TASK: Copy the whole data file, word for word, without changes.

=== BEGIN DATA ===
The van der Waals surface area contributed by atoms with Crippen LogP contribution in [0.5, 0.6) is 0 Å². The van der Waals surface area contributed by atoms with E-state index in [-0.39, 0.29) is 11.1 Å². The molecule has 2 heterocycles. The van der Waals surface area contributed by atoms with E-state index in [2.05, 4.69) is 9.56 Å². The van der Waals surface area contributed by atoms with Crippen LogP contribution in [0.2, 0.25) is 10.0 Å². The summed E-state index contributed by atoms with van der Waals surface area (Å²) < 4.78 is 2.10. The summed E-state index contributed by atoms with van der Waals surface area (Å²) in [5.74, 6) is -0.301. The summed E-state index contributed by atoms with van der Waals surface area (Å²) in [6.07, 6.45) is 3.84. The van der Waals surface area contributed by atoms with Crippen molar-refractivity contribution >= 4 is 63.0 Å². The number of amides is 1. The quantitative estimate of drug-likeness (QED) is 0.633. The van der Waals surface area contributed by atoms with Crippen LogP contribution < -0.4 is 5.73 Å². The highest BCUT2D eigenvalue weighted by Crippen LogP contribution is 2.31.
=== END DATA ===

The van der Waals surface area contributed by atoms with Crippen LogP contribution in [0.5, 0.6) is 0 Å². The van der Waals surface area contributed by atoms with E-state index in [-0.39, 0.29) is 11.1 Å². The molecule has 2 heterocycles. The van der Waals surface area contributed by atoms with E-state index in [2.05, 4.69) is 9.56 Å². The van der Waals surface area contributed by atoms with Crippen LogP contribution in [0.2, 0.25) is 10.0 Å². The summed E-state index contributed by atoms with van der Waals surface area (Å²) < 4.78 is 2.10. The summed E-state index contributed by atoms with van der Waals surface area (Å²) in [5.74, 6) is -0.301. The summed E-state index contributed by atoms with van der Waals surface area (Å²) in [6.07, 6.45) is 3.84. The van der Waals surface area contributed by atoms with Crippen molar-refractivity contribution >= 4 is 63.0 Å². The number of amides is 1. The quantitative estimate of drug-likeness (QED) is 0.633. The van der Waals surface area contributed by atoms with Crippen LogP contribution < -0.4 is 5.73 Å². The highest BCUT2D eigenvalue weighted by Crippen LogP contribution is 2.31.